Where were the nail-prints in Jesus’ hands – in his wrists or his palms?

This question was raised last Saturday during a day conference on biblical archaeology at Tyndale House in Cambridge. Put simply the problem was stated as follows:

Crucifixion normally involved nailing the victim to a horizontal beam through the wrist between the radius and the ulna (the two bones of the forearm). The nail was then firmly trapped by the carpals from ripping out of the hand between the fingers. If the victim were nailed through the palm of the hand the weight of the suspended body would simply cause the nail to pull through the flesh between the metacarpals. That much seems clear. However, in John 20:27 Jesus commands Thomas to:

“…See my hands. Reach out your hand and put it into my side. Stop doubting and believe.” [Italics mine]

Surely, the argument goes, if the nail marks where in Jesus’ wrists then he would have told Thomas to look there for them and not in his hands?

A Possible Solution to the Location of the Nail Prints

I think the answer to the problem is fairly straightforward, once we look at the Greek text. The Greek word for hand – χειρ – which is used twice in the passage cited above means “A hand or any relevant portion of the hands, including, for example, the fingers.” (Nida & Louw, Greek-English Lexicon of the New Testament Based on Semantic Domains, Vol. 1, p. 98.). The question is whether the word “hand” in Greek also included the wrist. The word “wrist” or “wrists” appears only in Acts 12:7 in the NIV New Testament. In the Old Testament it appears twice in the Genesis 38:27 & 30, in Jeremiah 40:4 and Ezekiel 13:18. In Acts 12:7 and in the Septuagint of the OT verses the “wrist” is a translation of χειρ. So, it would seem that “wrist” was included within the semantic range of χειρ and so the problem seems to be solved. John 20:27 could quite accurately be translated: “…See my wrists. Reach out your hand and put it into my side. Stop doubting and believe.”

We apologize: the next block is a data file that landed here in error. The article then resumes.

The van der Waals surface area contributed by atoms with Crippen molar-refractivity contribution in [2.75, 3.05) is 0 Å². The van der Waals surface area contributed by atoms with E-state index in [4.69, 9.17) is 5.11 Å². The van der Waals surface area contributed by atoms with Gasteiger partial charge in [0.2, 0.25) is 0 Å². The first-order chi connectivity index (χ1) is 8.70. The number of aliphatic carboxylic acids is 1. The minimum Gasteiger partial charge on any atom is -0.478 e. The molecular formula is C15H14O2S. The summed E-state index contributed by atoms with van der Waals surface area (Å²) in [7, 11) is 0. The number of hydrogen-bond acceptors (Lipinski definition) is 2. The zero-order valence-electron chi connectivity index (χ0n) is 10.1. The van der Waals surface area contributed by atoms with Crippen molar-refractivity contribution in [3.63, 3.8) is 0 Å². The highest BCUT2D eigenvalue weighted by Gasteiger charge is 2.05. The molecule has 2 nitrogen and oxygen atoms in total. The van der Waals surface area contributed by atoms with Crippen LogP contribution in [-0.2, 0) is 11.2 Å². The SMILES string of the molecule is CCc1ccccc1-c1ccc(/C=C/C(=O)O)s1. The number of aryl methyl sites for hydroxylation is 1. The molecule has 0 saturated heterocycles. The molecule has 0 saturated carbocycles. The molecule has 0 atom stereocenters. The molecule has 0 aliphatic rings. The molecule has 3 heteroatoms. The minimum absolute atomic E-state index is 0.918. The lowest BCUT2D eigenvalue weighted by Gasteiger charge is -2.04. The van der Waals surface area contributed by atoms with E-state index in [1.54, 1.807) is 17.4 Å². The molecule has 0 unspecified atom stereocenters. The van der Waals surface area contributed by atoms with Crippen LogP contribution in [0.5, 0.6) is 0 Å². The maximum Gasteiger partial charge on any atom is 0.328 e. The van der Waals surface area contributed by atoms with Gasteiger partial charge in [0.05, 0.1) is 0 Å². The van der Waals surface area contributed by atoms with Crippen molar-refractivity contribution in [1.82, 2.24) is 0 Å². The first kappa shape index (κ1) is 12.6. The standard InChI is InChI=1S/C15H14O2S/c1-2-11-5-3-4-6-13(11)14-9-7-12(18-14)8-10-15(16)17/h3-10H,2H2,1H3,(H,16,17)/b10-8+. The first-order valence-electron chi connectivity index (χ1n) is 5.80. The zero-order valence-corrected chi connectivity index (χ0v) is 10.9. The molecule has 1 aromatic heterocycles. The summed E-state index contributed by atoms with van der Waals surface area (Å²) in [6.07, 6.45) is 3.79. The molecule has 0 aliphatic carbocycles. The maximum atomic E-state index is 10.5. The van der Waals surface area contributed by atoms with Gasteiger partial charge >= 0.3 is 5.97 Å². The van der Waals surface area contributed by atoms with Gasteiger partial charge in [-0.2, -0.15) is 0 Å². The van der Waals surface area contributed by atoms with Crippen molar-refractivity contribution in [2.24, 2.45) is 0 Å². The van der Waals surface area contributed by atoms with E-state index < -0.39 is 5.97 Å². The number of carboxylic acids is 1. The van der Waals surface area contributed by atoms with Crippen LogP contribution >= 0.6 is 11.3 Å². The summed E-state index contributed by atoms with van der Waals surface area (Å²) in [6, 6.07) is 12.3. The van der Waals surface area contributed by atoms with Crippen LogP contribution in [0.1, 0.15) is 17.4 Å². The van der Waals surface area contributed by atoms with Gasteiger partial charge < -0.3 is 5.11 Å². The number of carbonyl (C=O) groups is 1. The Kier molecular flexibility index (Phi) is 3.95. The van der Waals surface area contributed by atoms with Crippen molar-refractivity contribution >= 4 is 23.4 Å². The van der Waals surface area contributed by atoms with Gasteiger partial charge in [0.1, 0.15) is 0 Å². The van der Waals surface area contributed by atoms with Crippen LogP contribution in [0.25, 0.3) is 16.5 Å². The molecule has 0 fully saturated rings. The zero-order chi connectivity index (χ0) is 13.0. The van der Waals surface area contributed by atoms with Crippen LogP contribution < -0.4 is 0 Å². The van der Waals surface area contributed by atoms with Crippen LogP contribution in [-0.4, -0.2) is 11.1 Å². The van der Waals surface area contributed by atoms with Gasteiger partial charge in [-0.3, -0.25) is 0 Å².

Nida & Louw note that there is a precedent for using a specific body part in place of the general term “hand”. Luke 15:22 reads “…Put a ring on his χειρ…” χειρ here is to be translated finger, not hand.

Gospel Perspectives Vol 1 – Your chance to choose an article

The British Library have just supplied me with a copy of Gospel Perspectives, Vols 1: Studies of History and Tradition in the Four Gospels. R.T. France & David Wenham, eds. JSOT Press, 1980. Please vote for your favourite article by 21st December – remember to say why you think it is the best. The article by Rainer Riesner is not included below because it is in German.

F.F. Bruce, “The Trial of Jesus in the Fourth Gospel,” pp.7-20.

Bruce Chilton, “Targumic Transmission and Dominical Tradition,” pp.21-46.

Peter H. Davids, “The Gospels and Jewish Tradition: Twenty Years After Gerhardsson,” pp.75-100.

R.T. France, “Mark and the Teaching of Jesus,” pp.101-137.

Sydney H.T. Page, “The Authenticity of the Ransom Logion (Mark 10:45b),” pp.137-162.

Phillip Barton Payne, “The Authenticity of the Parable of the Sower and its Interpretation,” pp.163-208.

Robert H. Stein, “The ‘Criteria’ For Authenticity,” pp.225-263.

Thanks in advance for your input.

Gospel Perspectives Vol 5 – Your chance to choose an article

Below is the Table of Contents from Gospel Perspectives, Vol 5: The Jesus Tradition Outside the Gospels. Sheffield: JSOT Press, 1984. As below, please vote by 15th December. Gerhard Maier’s article is not listed as it is in German.

David Wenham, “Paul’s Use of the Jesus Tradition: Three Samples,” pp.7-38.

Peter Richardson & Peter Gooch, “Logia of Jesus in 1 Corinthians,” pp.39-62.

Peter H. Davids, “James and Jesus,” 63-84.

G.K. Beale, “The Use of Daniel in the Synoptic Eschatological Discourse and in the Book of Revelation,” pp.129-154.

Bruce Chilton, “The Gospel According to Thomas as a Source of Jesus’ Teaching,” pp.155-176.

Craig L. Blomberg, “Tradition and Redaction in the Parables of the Gospel of Thomas,” pp.177-206.

David F. Wright, “Apocryphal Gospels: The ‘Unknown Gospel’ (Pap. Egerton 2) and the Gospel of Peter,” pp.207-232.

Donald A. Hagner, “The Sayings of Jesus in the Apostolic Fathers and Justin Martyr,” pp.233-268.

Jonathan Draper, “The Jesus Traditon in the Didache,” pp.269-288.

Graham H. Twelftree, “Jesus in Jewish Traditions,” pp. 289-342.

Murray J. Harris, “References to Jesus in Early Classical Authors,” pp.343-368.

Richard Bauckham, “The Study of Gospel Traditions Outside the Canonical Gospels: Problems and Prospects,” 369-404.